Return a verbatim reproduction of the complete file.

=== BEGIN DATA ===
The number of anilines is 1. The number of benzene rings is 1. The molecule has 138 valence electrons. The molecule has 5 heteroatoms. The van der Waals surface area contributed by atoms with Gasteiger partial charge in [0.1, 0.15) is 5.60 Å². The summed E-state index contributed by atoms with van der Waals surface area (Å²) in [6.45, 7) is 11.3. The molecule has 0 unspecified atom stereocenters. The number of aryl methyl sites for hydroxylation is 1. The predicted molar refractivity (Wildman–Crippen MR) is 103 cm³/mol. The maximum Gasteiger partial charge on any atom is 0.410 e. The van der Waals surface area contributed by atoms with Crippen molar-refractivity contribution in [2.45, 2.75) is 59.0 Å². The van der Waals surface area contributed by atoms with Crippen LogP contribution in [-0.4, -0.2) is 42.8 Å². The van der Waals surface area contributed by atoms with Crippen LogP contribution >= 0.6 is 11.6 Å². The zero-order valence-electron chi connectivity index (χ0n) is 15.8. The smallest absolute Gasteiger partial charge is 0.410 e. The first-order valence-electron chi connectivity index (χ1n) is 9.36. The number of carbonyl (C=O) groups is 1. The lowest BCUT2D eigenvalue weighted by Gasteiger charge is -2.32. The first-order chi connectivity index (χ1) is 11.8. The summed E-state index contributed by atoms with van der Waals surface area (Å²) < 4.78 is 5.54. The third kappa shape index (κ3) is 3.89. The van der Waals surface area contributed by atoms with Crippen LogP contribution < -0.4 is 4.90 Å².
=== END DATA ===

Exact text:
The number of anilines is 1. The number of benzene rings is 1. The molecule has 138 valence electrons. The molecule has 5 heteroatoms. The van der Waals surface area contributed by atoms with Gasteiger partial charge in [0.1, 0.15) is 5.60 Å². The summed E-state index contributed by atoms with van der Waals surface area (Å²) in [6.45, 7) is 11.3. The molecule has 0 unspecified atom stereocenters. The number of aryl methyl sites for hydroxylation is 1. The predicted molar refractivity (Wildman–Crippen MR) is 103 cm³/mol. The maximum Gasteiger partial charge on any atom is 0.410 e. The van der Waals surface area contributed by atoms with Crippen molar-refractivity contribution in [2.45, 2.75) is 59.0 Å². The van der Waals surface area contributed by atoms with Crippen LogP contribution in [-0.4, -0.2) is 42.8 Å². The van der Waals surface area contributed by atoms with Crippen LogP contribution >= 0.6 is 11.6 Å². The zero-order valence-electron chi connectivity index (χ0n) is 15.8. The smallest absolute Gasteiger partial charge is 0.410 e. The first-order valence-electron chi connectivity index (χ1n) is 9.36. The number of carbonyl (C=O) groups is 1. The lowest BCUT2D eigenvalue weighted by Gasteiger charge is -2.32. The first-order chi connectivity index (χ1) is 11.8. The summed E-state index contributed by atoms with van der Waals surface area (Å²) < 4.78 is 5.54. The third kappa shape index (κ3) is 3.89. The van der Waals surface area contributed by atoms with Crippen LogP contribution < -0.4 is 4.90 Å².